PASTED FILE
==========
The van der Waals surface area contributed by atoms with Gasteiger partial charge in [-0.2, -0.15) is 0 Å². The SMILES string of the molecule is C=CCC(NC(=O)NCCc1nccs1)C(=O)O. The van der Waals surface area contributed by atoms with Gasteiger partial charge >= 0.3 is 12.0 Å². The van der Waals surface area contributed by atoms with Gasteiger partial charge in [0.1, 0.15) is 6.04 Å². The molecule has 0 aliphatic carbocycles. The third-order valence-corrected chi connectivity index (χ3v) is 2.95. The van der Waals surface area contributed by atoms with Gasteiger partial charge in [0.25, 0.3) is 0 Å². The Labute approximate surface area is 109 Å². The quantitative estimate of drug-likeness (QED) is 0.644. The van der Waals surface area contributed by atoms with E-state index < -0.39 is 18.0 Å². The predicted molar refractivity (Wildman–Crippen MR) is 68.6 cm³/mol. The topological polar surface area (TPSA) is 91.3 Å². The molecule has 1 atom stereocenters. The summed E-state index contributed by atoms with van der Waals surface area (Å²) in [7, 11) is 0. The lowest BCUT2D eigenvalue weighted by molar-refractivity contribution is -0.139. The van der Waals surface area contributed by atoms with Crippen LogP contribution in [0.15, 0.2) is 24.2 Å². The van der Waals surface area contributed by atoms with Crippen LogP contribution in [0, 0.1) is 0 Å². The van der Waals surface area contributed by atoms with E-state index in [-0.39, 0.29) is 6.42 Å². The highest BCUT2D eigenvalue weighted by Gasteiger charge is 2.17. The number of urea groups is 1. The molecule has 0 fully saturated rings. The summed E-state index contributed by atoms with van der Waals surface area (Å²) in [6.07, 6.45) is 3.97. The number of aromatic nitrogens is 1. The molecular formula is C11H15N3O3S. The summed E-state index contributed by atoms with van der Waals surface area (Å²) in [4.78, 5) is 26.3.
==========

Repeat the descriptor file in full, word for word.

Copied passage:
The van der Waals surface area contributed by atoms with Gasteiger partial charge in [-0.2, -0.15) is 0 Å². The SMILES string of the molecule is C=CCC(NC(=O)NCCc1nccs1)C(=O)O. The van der Waals surface area contributed by atoms with Gasteiger partial charge >= 0.3 is 12.0 Å². The van der Waals surface area contributed by atoms with Gasteiger partial charge in [0.1, 0.15) is 6.04 Å². The molecule has 0 aliphatic carbocycles. The third-order valence-corrected chi connectivity index (χ3v) is 2.95. The van der Waals surface area contributed by atoms with Gasteiger partial charge in [0.25, 0.3) is 0 Å². The Labute approximate surface area is 109 Å². The quantitative estimate of drug-likeness (QED) is 0.644. The van der Waals surface area contributed by atoms with E-state index < -0.39 is 18.0 Å². The predicted molar refractivity (Wildman–Crippen MR) is 68.6 cm³/mol. The topological polar surface area (TPSA) is 91.3 Å². The molecule has 1 atom stereocenters. The summed E-state index contributed by atoms with van der Waals surface area (Å²) in [7, 11) is 0. The lowest BCUT2D eigenvalue weighted by molar-refractivity contribution is -0.139. The van der Waals surface area contributed by atoms with Crippen LogP contribution in [0.15, 0.2) is 24.2 Å². The van der Waals surface area contributed by atoms with Crippen LogP contribution in [0, 0.1) is 0 Å². The van der Waals surface area contributed by atoms with E-state index in [-0.39, 0.29) is 6.42 Å². The highest BCUT2D eigenvalue weighted by Gasteiger charge is 2.17. The number of urea groups is 1. The molecule has 0 fully saturated rings. The summed E-state index contributed by atoms with van der Waals surface area (Å²) in [6.07, 6.45) is 3.97. The number of aromatic nitrogens is 1. The molecular formula is C11H15N3O3S. The summed E-state index contributed by atoms with van der Waals surface area (Å²) in [4.78, 5) is 26.3.